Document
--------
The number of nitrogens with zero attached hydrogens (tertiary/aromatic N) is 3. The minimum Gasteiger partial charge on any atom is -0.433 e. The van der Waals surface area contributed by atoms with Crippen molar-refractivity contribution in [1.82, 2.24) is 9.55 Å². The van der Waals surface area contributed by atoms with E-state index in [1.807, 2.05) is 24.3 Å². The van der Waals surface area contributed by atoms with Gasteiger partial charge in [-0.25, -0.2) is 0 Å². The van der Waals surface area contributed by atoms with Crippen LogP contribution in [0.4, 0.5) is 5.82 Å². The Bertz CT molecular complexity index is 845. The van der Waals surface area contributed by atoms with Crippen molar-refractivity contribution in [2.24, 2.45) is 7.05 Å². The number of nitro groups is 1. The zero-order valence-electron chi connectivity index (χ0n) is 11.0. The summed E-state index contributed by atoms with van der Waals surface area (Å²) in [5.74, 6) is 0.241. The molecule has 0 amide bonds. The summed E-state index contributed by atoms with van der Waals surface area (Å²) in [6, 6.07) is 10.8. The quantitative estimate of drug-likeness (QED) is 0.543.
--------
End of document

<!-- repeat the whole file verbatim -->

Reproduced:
The number of nitrogens with zero attached hydrogens (tertiary/aromatic N) is 3. The minimum Gasteiger partial charge on any atom is -0.433 e. The van der Waals surface area contributed by atoms with Crippen molar-refractivity contribution in [1.82, 2.24) is 9.55 Å². The van der Waals surface area contributed by atoms with E-state index in [1.807, 2.05) is 24.3 Å². The van der Waals surface area contributed by atoms with Gasteiger partial charge in [-0.25, -0.2) is 0 Å². The van der Waals surface area contributed by atoms with Crippen LogP contribution in [0.4, 0.5) is 5.82 Å². The Bertz CT molecular complexity index is 845. The van der Waals surface area contributed by atoms with Crippen molar-refractivity contribution in [2.24, 2.45) is 7.05 Å². The number of nitro groups is 1. The zero-order valence-electron chi connectivity index (χ0n) is 11.0. The summed E-state index contributed by atoms with van der Waals surface area (Å²) in [5.74, 6) is 0.241. The molecule has 0 amide bonds. The summed E-state index contributed by atoms with van der Waals surface area (Å²) in [6, 6.07) is 10.8. The quantitative estimate of drug-likeness (QED) is 0.543.